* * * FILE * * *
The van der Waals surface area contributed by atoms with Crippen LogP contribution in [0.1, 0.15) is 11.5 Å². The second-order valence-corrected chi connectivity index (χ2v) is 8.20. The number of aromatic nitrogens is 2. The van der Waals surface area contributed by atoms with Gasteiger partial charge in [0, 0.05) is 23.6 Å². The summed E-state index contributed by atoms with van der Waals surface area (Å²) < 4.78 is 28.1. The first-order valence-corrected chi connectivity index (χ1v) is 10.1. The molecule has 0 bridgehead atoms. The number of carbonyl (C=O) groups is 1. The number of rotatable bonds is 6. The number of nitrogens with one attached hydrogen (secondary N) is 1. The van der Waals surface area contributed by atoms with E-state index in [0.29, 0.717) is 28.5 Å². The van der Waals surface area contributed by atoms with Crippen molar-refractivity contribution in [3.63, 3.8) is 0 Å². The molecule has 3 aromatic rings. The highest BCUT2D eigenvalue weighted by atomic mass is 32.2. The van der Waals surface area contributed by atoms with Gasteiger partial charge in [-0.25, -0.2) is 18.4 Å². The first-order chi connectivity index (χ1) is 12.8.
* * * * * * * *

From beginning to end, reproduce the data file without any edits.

The van der Waals surface area contributed by atoms with Crippen LogP contribution in [0.1, 0.15) is 11.5 Å². The second-order valence-corrected chi connectivity index (χ2v) is 8.20. The number of aromatic nitrogens is 2. The van der Waals surface area contributed by atoms with Gasteiger partial charge in [0, 0.05) is 23.6 Å². The summed E-state index contributed by atoms with van der Waals surface area (Å²) < 4.78 is 28.1. The first-order valence-corrected chi connectivity index (χ1v) is 10.1. The molecule has 0 bridgehead atoms. The number of carbonyl (C=O) groups is 1. The number of rotatable bonds is 6. The number of nitrogens with one attached hydrogen (secondary N) is 1. The van der Waals surface area contributed by atoms with E-state index in [0.29, 0.717) is 28.5 Å². The van der Waals surface area contributed by atoms with Crippen molar-refractivity contribution in [3.63, 3.8) is 0 Å². The molecule has 3 aromatic rings. The highest BCUT2D eigenvalue weighted by atomic mass is 32.2. The van der Waals surface area contributed by atoms with Gasteiger partial charge in [-0.25, -0.2) is 18.4 Å². The first-order chi connectivity index (χ1) is 12.8.